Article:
Bentley Organic Conditioner 20/10/2015

Still waiting for the sunflower shine to come out . . .

Bentley Organic Conditioner Buying things on the internet is a gamble; sometimes it pays off, other times it doesn’t. About a month ago, craving variety (as I do) I made a couple of purchases from the Big Green Smile website; they sell all sorts of eco-friendly stuff, including toiletries. Needing a new shampoo and conditioner, I decided to go for the Bentley Organic range; made in Britain, quite reasonably priced for a “green” product and apparently 75% organic. For the princely sum of £4.99, you get a 250ml bottle with a flip-open cap that’s bit hard to snap shut; it’s opaque so you need to shake it to see what’s left. The yellow-themed label features a sunflower because - unsurprisingly - it does contain sunflower oil, along with olive oil, aloe vera powder, camomile flower extract and a whole host of (largely citrus) fruit extracts, all of which have been certified as organic by the Soil Association. So I was expecting it to be good. My first impression was that it looked quite runny and milky, thinner than I’d expect a conditioner to be. It’s vaguely cream-coloured, and is fairly easy to distribute through my hair, but also quite drippy; it would be no trouble to comb through wet hair, as long as it doesn’t spill out of your hand first. It does have a slightly creamy fragrance, but it’s fairly faint; there isn’t much to dislike about it, but it’s nowhere near as citrus-scented as the frequent use shampoo. So far, so promising. Unfortunately, in practice, using this has been quite frustrating. No ...

Bentley Organic Frequent Use Shampoo 23/09/2015

That's a refreshing hair wash, Bentley!

Bentley Organic Frequent Use Shampoo Up until last week, I’d never even heard of Bentley Organic shampoo, but I spotted it when browsing www.biggreensmile.com for replacement shampoo and thought it was worth trying something different. Part of what attracted me was the fact that it’s made in Britain; I’m really keen on supporting smaller British brands and this stood out when I filtered my search. Apparently the brand was only launched in 2006, and it’s based in Leeds. The shampoo is slightly cheaper than the Organic Surge shampoo I’ve recently been using (£4.99 for a 250ml bottle, compared to £6.50 for the Organic Surge one) and it may be worth noting that, to date, I’ve never seen any Bentley Organic products on the high street. Like most shampoos, this comes in a bottle with a flip-top cap, so its easy to pour the liquid out. Pouring is a good description for this shampoo; it’s not watery but I would call it runny rather than thick, so pouring it into cupped hand is a good idea. It’s said to contain 70% organic ingredients; these include chamomile, bitter orange, Roman chamomile, lemon peel, grapefruit, sunflower and sweet orange oils, as well as aloe vera powder. Although it’s pale in colour, I noticed a definite citrus scent; it’s more orange than anything else (I didn’t notice the grapefruit and lemon it contains) but it seems a bit rounded so it’s not eye-wateringly sharp. It is refreshing, and I suspect that the chamomile balances out the orange, grapefruit and lemon; it seems like a good fragrance to ...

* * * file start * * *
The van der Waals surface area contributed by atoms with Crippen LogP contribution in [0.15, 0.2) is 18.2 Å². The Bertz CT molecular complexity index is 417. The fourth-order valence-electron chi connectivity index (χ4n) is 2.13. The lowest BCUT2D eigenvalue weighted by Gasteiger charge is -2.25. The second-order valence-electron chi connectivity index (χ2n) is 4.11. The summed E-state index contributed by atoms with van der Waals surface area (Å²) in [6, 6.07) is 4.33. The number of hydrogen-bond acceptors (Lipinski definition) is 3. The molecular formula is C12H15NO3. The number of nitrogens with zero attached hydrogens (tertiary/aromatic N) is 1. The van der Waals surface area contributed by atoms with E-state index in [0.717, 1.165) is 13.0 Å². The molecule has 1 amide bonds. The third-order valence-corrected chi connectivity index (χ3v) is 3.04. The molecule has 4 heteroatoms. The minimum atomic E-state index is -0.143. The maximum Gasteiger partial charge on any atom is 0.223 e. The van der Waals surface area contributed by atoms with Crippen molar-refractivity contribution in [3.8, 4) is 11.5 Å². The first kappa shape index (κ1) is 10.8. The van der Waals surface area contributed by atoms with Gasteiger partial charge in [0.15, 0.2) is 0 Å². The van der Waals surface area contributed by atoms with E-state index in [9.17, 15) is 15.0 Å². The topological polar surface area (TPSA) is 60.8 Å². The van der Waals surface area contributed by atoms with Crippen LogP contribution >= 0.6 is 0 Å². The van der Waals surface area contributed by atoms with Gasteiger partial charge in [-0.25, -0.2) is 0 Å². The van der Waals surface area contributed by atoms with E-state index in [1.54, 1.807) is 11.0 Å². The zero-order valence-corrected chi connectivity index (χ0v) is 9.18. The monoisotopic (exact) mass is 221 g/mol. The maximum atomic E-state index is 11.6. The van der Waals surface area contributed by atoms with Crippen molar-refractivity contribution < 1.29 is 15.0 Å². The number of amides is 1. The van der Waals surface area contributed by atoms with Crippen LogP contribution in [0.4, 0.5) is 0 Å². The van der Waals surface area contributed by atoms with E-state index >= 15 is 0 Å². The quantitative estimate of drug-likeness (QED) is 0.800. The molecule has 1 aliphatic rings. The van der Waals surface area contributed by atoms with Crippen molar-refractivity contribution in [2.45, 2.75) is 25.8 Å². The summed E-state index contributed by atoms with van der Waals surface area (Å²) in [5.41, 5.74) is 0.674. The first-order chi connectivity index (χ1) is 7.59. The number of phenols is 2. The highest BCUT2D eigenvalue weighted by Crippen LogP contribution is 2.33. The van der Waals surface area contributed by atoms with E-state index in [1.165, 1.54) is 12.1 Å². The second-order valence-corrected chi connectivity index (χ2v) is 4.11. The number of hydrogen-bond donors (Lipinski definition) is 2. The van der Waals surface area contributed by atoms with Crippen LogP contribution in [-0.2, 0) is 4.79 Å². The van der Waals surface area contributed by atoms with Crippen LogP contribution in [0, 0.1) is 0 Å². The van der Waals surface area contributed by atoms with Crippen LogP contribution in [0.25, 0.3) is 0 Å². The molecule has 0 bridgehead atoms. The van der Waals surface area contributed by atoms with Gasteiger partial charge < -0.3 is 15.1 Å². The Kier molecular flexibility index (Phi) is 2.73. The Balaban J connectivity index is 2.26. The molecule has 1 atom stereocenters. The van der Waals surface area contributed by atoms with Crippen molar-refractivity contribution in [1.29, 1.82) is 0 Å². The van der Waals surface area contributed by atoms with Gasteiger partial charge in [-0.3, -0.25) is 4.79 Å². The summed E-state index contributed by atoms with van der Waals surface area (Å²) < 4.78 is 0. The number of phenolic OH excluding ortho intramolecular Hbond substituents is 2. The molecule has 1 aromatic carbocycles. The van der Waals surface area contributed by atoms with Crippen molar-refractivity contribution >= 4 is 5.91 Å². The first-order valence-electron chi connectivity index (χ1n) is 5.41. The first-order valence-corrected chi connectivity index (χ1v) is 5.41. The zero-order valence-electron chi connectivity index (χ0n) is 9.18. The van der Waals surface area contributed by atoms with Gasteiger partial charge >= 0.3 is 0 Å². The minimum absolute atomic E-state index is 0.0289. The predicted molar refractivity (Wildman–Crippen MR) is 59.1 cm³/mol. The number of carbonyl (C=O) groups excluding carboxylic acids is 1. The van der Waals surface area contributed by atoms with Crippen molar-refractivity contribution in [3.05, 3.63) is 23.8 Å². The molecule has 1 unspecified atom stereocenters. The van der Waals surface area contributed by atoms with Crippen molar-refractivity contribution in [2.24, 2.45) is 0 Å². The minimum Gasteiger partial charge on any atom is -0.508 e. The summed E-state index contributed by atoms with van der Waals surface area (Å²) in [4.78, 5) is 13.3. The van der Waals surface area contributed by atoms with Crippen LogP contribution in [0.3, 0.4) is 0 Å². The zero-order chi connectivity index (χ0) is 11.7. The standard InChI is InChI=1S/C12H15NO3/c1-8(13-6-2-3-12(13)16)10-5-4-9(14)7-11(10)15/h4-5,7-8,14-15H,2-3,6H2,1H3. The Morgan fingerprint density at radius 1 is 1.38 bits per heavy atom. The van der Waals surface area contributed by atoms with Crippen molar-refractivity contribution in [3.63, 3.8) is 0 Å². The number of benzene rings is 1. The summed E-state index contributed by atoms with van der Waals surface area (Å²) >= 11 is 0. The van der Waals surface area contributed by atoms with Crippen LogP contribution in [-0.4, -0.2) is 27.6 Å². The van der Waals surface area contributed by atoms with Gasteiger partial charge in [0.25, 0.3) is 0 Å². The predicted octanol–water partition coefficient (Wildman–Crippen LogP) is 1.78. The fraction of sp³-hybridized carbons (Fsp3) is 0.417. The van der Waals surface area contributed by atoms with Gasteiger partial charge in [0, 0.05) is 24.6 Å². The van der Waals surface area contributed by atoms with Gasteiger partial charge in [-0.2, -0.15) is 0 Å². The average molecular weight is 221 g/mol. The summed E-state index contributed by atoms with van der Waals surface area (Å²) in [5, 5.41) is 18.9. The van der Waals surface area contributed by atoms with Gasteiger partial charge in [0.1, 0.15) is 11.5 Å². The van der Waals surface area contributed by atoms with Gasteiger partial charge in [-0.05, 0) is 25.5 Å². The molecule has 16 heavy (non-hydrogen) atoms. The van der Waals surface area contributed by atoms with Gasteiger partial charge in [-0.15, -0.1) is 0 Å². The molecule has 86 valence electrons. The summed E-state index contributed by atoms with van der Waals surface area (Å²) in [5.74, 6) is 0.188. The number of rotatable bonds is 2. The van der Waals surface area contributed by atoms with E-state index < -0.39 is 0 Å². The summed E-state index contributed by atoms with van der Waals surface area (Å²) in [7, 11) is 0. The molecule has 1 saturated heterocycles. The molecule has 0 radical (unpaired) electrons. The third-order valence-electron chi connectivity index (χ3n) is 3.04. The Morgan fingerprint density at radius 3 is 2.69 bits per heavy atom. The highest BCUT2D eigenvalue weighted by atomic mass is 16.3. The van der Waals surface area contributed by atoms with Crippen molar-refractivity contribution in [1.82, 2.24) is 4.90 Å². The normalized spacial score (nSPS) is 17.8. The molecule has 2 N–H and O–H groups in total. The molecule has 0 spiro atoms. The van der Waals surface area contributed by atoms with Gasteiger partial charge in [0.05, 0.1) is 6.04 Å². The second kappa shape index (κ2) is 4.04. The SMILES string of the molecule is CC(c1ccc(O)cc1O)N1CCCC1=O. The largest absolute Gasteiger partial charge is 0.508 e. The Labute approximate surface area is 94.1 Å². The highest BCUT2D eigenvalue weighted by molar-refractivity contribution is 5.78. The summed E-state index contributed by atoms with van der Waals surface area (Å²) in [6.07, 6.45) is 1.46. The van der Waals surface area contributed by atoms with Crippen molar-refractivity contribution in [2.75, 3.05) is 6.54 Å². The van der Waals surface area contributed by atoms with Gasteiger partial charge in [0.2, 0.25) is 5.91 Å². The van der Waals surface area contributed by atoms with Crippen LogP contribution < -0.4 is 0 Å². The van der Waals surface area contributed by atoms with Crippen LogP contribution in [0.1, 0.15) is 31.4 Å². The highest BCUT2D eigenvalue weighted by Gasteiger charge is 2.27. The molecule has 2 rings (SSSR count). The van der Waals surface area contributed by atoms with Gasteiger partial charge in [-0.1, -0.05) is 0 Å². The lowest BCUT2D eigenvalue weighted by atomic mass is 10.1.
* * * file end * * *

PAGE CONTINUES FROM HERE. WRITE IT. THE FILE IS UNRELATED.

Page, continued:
Organic Surge Volume Boost Conditioner 18/09/2015

Organic Surge has turned the volume down

Organic Surge Volume Boost Conditioner I'm my own worst enemy sometimes; I'm quite keen on "unusual" brands and products, the kind of thing that high street shops don't routinely stock. Unfortunately when I rediscovered Organic Surge last year, I didn't realise my new favourite - their Moisture Boost shampoo and conditioner - would be so ridiculously popular (and frequently out of stock. The inevitable moment came when I absolutely needed more shampoo and conditioner; my hair can be a bit flat at times so I decided their Volume Boost range was worth a shot. It's vegan, vegetarian, hasn't been tested on animals and the bottle - a squeezy tube with blue labelling and a flip-open cap that goes flat (to let it stand up in the shower) - can be recycled. If you're into supporting UK businesses, you may like to note that the company who make this is based in Wick, in northern Scotland. A 200ml tube will set you back £6.95, so is it worth it? I wouldn’t call it eye-catching; it’s opaque (as most conditioners are) and completely white. I seriously doubt there are any added colourings in this Volume Boost Conditioner, which makes sense; Organic Surge promise not to use synthetic fragrances, artificial colours, parabens and silicons, which is good enough for me. I find I’m a little sensitive to sodium laureth sulphate and generally try to avoid it anyway. It’s not a bad consistency, as conditioners go - it’s too thick to be watery but it’s not as heavy as an intensive treatment. Instead, it’s quite practical; easy to ...